2. Remortgaging for more flexibility

One feature that many look for is the flexibility to overpay their mortgage from time to time. This allows you to reduce your mortgage loan more quickly. Not all mortgages deals allow overpayments – and with some lenders you would incur a penalty for overpaying your mortgage.

Offset mortgages can be very effective in certain circumstances. It can allow you to use savings you have to reduce the amount of interest that you pay; also giving you the option to access those savings if or when you need to. For more information on Offset Mortgages, see the article: Power of an offset mortgage.

Buying your new home

Buying a new home can be both a stressful and exciting time. You will likely be making several important decisions that will shape and impact you and your family for some years. Finding the right mortgage and having comfort that you have the best possible mortgage deal for you, is clearly important.

Seeking independent, whole of market mortgage advice can help give you confidence that you have found the best possible mortgage for you on the  market.

First-time buyers

For those looking to get onto the property ladder and buy their first home, it can be difficult to know where to start. How much can you borrow? How much deposit do you need? What will your monthly payment be?  At Glasgow Wealth, we are able to help guide you through the process and give you peace of mind.

How much can I borrow?

It was once a simple multiple of earnings; however, this has since changed and the amount you can now borrow is based largely on affordability; the amount the lender deems you can afford to repay each month combined with your credit rating.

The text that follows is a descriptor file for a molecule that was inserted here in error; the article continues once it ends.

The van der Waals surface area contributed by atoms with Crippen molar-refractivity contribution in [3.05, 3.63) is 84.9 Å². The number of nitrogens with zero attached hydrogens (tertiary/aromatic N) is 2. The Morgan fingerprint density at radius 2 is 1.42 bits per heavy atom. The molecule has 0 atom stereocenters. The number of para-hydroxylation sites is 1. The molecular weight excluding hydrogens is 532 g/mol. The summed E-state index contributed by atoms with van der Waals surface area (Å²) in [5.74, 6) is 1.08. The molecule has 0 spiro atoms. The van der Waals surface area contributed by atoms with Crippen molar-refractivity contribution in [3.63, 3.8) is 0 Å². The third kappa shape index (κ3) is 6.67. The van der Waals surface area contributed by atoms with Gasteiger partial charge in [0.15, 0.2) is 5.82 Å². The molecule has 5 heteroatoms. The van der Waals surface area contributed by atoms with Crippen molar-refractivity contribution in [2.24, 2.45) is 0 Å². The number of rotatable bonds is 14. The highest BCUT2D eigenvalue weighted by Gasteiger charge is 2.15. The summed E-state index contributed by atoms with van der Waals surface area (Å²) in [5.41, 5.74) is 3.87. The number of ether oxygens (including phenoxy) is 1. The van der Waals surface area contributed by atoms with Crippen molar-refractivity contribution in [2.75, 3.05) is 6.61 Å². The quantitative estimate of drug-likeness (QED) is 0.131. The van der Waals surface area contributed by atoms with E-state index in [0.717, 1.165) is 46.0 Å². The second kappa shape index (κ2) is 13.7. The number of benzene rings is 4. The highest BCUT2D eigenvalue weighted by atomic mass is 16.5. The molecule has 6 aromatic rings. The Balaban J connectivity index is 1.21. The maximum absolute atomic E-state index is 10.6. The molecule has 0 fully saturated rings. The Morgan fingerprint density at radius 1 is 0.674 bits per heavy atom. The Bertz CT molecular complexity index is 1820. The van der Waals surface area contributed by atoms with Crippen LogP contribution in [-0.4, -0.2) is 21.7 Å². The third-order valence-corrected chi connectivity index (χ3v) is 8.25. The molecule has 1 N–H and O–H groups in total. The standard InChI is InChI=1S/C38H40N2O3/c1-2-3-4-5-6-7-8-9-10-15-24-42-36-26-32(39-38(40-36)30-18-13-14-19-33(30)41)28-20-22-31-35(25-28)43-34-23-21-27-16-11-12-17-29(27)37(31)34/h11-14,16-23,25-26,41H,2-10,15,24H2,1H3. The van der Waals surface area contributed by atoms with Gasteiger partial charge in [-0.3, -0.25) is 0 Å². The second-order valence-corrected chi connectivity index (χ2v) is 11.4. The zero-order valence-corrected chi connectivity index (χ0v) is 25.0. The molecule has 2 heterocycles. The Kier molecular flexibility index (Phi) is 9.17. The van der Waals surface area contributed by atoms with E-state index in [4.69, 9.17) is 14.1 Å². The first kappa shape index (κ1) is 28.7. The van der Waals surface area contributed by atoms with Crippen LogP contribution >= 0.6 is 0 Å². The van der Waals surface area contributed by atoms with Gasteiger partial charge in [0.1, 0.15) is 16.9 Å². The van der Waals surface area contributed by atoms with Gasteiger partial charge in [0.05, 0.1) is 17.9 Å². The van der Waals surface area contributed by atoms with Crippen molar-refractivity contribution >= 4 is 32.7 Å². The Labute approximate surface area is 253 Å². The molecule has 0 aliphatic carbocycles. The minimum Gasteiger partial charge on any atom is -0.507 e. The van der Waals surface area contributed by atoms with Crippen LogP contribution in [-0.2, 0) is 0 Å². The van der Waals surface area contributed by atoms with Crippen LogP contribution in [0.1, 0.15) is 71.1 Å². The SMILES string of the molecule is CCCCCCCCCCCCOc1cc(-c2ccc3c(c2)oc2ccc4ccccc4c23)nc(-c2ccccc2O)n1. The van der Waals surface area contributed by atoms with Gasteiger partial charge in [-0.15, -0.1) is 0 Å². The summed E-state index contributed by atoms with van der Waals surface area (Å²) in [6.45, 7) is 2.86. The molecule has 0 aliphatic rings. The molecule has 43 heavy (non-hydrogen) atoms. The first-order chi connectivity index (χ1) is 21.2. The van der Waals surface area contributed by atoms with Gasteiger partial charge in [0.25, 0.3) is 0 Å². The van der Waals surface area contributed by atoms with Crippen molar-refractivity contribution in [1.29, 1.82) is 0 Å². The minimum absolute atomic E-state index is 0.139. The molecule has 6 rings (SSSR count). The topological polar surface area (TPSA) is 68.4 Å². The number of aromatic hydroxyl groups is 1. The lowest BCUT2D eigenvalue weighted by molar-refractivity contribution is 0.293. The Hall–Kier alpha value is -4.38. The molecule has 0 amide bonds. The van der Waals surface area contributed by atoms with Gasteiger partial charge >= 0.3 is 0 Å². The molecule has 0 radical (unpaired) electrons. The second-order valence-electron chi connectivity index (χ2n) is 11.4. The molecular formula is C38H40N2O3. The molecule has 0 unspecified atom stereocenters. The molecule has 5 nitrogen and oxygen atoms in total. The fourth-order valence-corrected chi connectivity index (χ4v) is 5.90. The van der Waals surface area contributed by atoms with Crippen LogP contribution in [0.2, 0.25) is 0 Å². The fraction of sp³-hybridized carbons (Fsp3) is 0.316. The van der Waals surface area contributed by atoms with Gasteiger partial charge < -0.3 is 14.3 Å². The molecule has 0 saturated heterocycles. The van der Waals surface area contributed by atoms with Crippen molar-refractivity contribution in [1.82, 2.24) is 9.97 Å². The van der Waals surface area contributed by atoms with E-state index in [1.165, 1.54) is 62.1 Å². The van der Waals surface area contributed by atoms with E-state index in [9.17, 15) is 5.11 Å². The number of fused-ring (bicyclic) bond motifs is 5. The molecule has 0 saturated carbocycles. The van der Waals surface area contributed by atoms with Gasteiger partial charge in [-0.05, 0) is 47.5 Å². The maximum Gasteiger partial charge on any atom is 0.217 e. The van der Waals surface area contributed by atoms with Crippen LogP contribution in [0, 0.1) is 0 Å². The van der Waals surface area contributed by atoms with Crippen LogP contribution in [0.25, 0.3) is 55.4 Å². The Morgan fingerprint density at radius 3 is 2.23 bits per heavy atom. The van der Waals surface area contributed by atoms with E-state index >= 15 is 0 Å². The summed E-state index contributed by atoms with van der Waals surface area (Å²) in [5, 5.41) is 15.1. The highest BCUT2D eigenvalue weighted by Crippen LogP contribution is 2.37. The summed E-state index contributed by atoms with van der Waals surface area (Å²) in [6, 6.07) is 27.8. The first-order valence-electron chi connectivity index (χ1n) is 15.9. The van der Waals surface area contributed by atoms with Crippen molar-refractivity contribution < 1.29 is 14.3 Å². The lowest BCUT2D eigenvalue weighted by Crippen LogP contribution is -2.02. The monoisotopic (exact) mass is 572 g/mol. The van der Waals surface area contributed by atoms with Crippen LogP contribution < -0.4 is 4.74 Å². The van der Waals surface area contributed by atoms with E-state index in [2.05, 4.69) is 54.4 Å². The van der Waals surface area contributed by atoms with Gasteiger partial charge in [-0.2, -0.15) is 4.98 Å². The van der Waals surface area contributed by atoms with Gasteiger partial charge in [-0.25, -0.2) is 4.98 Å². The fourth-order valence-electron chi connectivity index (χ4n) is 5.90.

Servicing debt such as credit cards or car loans will reduce your level of borrowing, as will other properties you own and the number of dependent children living at home. The calculator below will help give you a broad idea of what you may be able to borrow; although an affordability calculator would give a better indication of what mortgage providers would be willing to lend to you. Contact us for more information or to book a free mortgage consultation.

For more information or for a more accurate idea of how much you may be able to borrow and which mortgages may be available, get in contact to arrange a free consultation.

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Repayment Options

A mortgage is made up of two components. Firstly the Capital: which is the money that you borrow. Secondly, is the Interest: which is the charge made by the lender for the amount that you borrow. 

There are two ways to repay the loan:

  1. Capital Repayment: This is where you pay back the loan plus the interest and at the end of the term the full loan has been repaid and there is nothing more to pay